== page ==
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Joseph Pettis v. Jerome Combs Detention Center

December 16, 2011

JOSEPH PETTIS, PLAINTIFF,
v.
JEROME COMBS DETENTION CENTER, ET AL., DEFENDANTS.



The opinion of the court was delivered by: Harold A. Baker United States District Court

E-FILED Friday, 16 December, 2011 03:08:00 PM Clerk, U.S. District Court, ILCD

MEMORANDUM ORDER AND OPINION

Before the Court are Defendants' Partial Motion for Summary Judgment [52], Plaintiff's Response [56] and Defendants' Reply [57].

Background

Plaintiff Joseph Pettis filed a pro se Amended Complaint pursuant to 42 U.S.C. §1983, seeking money damages for constitutional injuries that he allegedly incurred while detained at Jerome Combs Detention Center ("JCDC") against Defendants Chief Michael Downey, Asst. Chief Chad Kolitwenzew, Lt. Kent Smith, Cpl. Scott Brazill, Officer Matthew Meehan, Officer Emerson Rushing, Officer Antonio Emery, Sgt. Todd Schloendorf, Lt. John Timm, Cpl. Richard Ball, Officer Adam Graves, Officer Eric Senesac, Officer Jeremy Most, Officer John Juergens, Officer Joshua Berns, Officer Nicholas Riley, Officer Kyle Vance, Officer Tyson Nolan, Officer Adam Jackson, Officer Harry O'Neil, Officer Charles Hertz, Officer Miguel Ayala, Officer Lazarus Hughes, and Officer Robert Smith. Plaintiff was allowed to proceed on the following claims: (1) that he was subjected to unconstitutional strip searches, (2) that he was subjected to an excessive use of force and a failure to protect on June 23, 2009 against Cpl. Brazill and Ofcs. Meehan, Smith, Emery and Rushing, and (3) that he was denied visitation and stamps and envelopes, in violation of his First Amendment rights. This Court dismissed all other claims presented by Plaintiff in his Amended Complaint. All Defendants now move for summary judgment on all claims except the excessive use of force claim, that is brought against Defendants Scott Brazille, Matthew Meehan, Robert Smith, Antonio Emery and Emerson Rushing.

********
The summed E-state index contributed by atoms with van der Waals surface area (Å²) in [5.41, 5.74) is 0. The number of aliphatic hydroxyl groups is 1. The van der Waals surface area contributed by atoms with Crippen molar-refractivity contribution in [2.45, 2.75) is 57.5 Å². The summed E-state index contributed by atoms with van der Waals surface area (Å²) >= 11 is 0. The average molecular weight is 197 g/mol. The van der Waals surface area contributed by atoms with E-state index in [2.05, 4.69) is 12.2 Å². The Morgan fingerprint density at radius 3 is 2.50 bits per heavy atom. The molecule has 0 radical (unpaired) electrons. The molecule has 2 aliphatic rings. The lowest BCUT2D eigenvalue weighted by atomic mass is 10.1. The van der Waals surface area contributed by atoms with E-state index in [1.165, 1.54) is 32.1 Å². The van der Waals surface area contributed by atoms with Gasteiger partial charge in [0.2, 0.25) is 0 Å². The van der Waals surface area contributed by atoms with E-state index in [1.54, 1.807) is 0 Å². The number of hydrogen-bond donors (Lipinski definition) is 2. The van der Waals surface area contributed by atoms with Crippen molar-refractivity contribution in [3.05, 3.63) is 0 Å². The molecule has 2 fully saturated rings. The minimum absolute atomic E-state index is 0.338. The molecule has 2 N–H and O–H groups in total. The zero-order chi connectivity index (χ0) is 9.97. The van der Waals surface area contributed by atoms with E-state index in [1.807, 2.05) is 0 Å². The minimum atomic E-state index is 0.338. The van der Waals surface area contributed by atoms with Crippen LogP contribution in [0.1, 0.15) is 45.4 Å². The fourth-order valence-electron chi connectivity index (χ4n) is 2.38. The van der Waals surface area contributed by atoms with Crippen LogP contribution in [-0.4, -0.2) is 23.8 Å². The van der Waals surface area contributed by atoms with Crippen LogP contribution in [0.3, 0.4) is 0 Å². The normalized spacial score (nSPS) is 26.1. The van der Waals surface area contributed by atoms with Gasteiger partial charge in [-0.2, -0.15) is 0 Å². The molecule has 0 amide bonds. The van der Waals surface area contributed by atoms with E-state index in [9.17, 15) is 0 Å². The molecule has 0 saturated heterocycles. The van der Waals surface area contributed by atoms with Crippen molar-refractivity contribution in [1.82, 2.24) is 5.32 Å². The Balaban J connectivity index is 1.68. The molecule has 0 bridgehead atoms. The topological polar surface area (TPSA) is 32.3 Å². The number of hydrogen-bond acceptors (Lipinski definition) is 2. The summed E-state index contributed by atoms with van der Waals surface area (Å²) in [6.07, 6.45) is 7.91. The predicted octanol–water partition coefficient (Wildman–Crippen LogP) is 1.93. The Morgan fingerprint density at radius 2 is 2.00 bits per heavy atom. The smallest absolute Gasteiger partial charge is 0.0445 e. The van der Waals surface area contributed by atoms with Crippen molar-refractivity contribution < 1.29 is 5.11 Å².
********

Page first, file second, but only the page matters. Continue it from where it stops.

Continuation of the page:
Standard

Summary judgment should be granted "if the movant shows that there is no genuine dispute as to any material fact and the movant is entitled to judgment as a matter of law." Fed. R. Civ. P. 56(a). Any discrepancies in the factual record should be evaluated in the non-movant's favor. Anderson v. Liberty Lobby, Inc., 477 U.S. 242, 255 (1986) (citing Adickes v. S.H. Kress & Co., 398 U.S. 144, 158-59 (1970)). The party moving for summary judgment must show the lack of a genuine issue of material fact. Celotex Corp. v. Catrett, 477 U.S. 317, 323 (1986). "Only disputes over facts that might affect the outcome of the suit under the governing law will properly preclude the entry of summary judgment." Anderson, 477 U.S. at 248.

"If a party . . . fails to properly address another party's assertion of fact as required by Rule 56(c), the court may . . . grant summary judgment if the motion and supporting materials -- including the facts considered undisputed -- show that the movant is entitled to it." Fed. R. Civ. P. 56(e). A party opposing summary judgment bears the burden to respond, not simply by resting on its own pleading but by "set[ting] out specific facts showing a genuine issue for trial." See Fed. R. Civ. P. 56(c). "If [the non-movant] does not [meet his burden], summary judgment should, if appropriate, be entered against [the non-movant]." Fed. R. Civ. P. 56(e). Further, "[t]he plaintiff cannot merely allege the existence of a factual dispute to defeat summary judgment .. Instead, he must supply evidence sufficient to allow a jury to render a verdict in his favor." Basith v. Cook County, 241 F.3d 919, 926 (7th Cir. 2001). Specifically, the non-moving party "must present sufficient evidence to show the existence of each element of its case on which it will bear the burden at trial." Filipovic v. K&R Express Systems, Inc., 176 F.3d 390, 390 (7th Cir. 1999). Failure by the non-movant to meet all of the above requirements subjects him to summary judgment on his claims.

Affidavits must be based on the personal knowledge of the affiant and "set out facts that would be admissible in evidence." Fed. R. Civ. P. 56(c)(4) (emphasis added). Personal knowledge may include inferences and opinions drawn from those facts. Visser v. Packer Eng. Assoc., Inc., 924 F.2d 655, 659 (7th Cir. 1991). "But the inferences and opinions must be grounded in observation or other first-hand personal experience. They must not be based on flights of fancy, speculations, hunches, intuitions or rumors remote from that experience." Visser, 924 F.2d at 659. It is also well settled that "conclusory allegations and self-serving affidavits, if not supported by the record, will not preclude summary judgment." Keri v. Barod of Trustees of Purdue University, 458 F.3d 620, 628 (7th Cir.2006)(citing Haywood v. N. Am. Van Lines, Inc., 121 F.3d 1066, 1071 (7th Cir.1997).

Facts*fn1